I have been away.
I have often thought of how to begin this blog again after a long hiatus and then more time would pass and there it stood waiting for me to speak, write, and reach out.
The reason for my silence is the same reason for beginning this blog. Living with chronic illness permeates everything we do. It is the scaffolding of which we build each day. It determines our daily plans, what we take on, and what we leave unfinished. As I dedicated each day to doctor’s appointments, physical therapy, medication changes, and rebuilding my life after a health storm, this unfinished blog provided comfort knowing that it was a place for me to return.
As the months passed, I was forced into long stretches of bed rest, breaking from work, my passions, the world, and my voice. This is the cycle, after all, of the chronically ill. It is a sequence of retreat and victory, of silence and stories, and of mining the telos of one’s spirit. What incites us to account our narrative to others relegates us to silence in other moments in a life lived with chronic illness.
I have to admit that at first my silence was “put upon” me. I was so engulfed in pain, fatigue, and just getting through one hour after another that I had no desire to communicate about the latest health trial. Yet, resignation turned towards choice, as I again reimagined and redesigned a future. It is a truth we face when dealing with an incurable disease that we must rewrite our future story after it is continually malformed by our bodies.
The poet Carmen Tafolla wrote: “I was the fourth ship. Behind Niña, Pinta, Santa María, Lost at sea while watching a seagull, Following the wind and sunset skies, While the others set their charts.” This post is dedicated to the future, to the reciting of a livable future, and to exploring the why in a life filled with medical chaos.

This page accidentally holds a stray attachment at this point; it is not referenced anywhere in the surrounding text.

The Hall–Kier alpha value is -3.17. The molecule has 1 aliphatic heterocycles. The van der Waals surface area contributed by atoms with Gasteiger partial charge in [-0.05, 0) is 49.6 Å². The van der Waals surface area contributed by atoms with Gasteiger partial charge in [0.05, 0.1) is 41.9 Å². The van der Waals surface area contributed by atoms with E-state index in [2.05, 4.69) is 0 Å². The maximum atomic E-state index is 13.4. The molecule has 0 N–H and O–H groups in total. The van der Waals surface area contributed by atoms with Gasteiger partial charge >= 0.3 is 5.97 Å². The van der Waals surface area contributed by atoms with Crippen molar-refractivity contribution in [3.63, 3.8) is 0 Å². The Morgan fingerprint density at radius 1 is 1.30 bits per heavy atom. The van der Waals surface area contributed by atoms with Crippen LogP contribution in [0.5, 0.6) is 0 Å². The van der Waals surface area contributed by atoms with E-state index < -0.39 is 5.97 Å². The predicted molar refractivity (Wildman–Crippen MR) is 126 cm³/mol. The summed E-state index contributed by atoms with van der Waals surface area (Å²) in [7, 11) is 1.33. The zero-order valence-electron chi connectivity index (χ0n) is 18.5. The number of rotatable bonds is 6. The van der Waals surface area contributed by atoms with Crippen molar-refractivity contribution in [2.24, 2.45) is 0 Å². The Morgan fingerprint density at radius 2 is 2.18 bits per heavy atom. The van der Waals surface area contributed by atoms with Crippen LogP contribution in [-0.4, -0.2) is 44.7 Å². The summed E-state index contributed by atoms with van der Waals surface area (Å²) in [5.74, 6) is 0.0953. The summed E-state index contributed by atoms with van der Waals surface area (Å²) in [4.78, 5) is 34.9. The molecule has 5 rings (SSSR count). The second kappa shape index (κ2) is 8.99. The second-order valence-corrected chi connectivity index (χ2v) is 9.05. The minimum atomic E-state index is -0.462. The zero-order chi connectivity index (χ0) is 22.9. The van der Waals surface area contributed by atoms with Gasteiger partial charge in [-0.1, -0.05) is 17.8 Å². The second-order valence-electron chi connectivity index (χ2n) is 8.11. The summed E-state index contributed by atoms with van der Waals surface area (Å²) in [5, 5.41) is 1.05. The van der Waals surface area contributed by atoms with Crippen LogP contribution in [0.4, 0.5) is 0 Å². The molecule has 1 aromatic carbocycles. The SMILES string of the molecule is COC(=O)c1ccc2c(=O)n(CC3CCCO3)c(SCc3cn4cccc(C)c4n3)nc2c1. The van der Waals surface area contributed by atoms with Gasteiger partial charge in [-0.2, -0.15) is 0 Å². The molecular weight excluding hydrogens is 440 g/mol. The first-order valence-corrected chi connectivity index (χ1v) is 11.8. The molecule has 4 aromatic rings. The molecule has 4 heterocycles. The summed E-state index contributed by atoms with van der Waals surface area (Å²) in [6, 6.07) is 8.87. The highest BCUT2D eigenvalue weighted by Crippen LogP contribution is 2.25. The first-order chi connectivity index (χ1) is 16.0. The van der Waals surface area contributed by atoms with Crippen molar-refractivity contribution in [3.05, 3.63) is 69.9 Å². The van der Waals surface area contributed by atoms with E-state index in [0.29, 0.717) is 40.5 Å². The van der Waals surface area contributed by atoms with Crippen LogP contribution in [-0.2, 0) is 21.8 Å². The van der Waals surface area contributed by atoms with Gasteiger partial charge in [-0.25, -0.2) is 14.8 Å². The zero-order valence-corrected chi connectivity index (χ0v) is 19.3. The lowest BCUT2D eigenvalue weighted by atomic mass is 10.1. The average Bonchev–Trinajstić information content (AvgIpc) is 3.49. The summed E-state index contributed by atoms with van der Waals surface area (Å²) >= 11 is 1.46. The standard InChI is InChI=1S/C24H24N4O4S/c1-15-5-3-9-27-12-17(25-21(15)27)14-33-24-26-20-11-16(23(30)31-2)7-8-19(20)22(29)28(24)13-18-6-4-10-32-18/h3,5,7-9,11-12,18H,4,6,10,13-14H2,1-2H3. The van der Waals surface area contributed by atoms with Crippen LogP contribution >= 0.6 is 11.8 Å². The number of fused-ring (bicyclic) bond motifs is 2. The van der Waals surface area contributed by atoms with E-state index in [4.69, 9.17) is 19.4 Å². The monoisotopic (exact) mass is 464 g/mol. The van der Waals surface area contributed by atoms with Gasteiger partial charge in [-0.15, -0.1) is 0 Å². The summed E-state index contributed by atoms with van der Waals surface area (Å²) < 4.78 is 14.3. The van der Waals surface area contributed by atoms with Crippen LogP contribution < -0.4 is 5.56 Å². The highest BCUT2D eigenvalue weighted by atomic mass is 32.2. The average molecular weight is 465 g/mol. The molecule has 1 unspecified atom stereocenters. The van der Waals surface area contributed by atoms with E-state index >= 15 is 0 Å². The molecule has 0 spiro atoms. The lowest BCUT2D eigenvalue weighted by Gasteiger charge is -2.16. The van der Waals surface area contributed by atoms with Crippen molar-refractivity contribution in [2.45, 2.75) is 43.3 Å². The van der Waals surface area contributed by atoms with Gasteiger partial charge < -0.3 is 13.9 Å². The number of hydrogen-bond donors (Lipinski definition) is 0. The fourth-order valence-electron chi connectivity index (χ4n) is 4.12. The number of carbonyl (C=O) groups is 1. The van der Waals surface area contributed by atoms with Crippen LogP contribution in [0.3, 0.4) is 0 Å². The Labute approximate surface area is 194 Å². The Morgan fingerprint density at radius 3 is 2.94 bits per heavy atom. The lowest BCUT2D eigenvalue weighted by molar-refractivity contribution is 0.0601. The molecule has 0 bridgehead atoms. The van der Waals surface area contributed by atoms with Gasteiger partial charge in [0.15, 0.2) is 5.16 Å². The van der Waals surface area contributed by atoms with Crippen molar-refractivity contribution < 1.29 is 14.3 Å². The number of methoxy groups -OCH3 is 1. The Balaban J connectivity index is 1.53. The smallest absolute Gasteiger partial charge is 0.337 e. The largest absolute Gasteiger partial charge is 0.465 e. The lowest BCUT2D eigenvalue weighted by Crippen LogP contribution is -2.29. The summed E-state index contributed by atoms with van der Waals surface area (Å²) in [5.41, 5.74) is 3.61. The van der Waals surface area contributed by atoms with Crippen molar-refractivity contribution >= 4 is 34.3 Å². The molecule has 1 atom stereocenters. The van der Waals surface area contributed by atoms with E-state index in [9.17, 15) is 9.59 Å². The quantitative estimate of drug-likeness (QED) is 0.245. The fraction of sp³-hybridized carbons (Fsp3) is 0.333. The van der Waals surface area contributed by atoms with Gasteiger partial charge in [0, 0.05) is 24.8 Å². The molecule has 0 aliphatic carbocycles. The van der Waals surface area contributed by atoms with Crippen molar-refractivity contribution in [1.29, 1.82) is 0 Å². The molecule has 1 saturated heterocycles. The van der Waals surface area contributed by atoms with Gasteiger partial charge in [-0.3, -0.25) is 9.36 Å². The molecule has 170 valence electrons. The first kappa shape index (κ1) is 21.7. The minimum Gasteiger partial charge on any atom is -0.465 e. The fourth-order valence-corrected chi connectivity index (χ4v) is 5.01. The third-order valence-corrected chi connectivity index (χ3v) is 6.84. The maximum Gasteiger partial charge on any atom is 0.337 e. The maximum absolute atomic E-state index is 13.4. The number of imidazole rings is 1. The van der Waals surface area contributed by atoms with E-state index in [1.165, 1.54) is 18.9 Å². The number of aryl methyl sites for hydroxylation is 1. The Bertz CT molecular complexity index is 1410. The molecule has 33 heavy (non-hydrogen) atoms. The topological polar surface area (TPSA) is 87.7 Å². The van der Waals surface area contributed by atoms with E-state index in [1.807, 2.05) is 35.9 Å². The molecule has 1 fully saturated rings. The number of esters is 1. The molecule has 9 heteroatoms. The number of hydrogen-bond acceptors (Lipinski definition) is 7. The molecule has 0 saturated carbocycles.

Illness is an invasion of identity. Since living through surgeries, a nine medication regimen, and too many medical procedures, I have searched for an explanation, a pathway, and a satisfactory answer to why. Why did this happen? Why me? I have done everything from pretending that the illness part of my life is nonexistent to studying the mechanisms and pathologies of the body; nonetheless, illness continues to lead its assault.
To live with a chronic degenerative disease one must constantly engage in meaning-making. Why? It is because illness is unremitting and untrustworthy. A medical crisis can topple all that you have worked towards in a mere blink.
Therefore, we are professionals at reconstruction and rebooting our future. Often times, it is a future tinted by professional and personal sadness. Professional goals wane under the weight of the body often causing an individual to lose their job or relinquish ambitions. Illness demands a personal reimagining of what family looks like sometimes forcing an individual to move in with a family member who subsumes a caregiver role or surrendering the dream of having a family and experiencing parenthood.
Illness fractures identity and makes us feel less complete because completion is continuously interrupted. I believe searching for the “why me” is not out of anger, jealousy, or pity but out of the attempt to take all these futures interrupted and find fulfillment in a life that no longer looks like the life originally intended.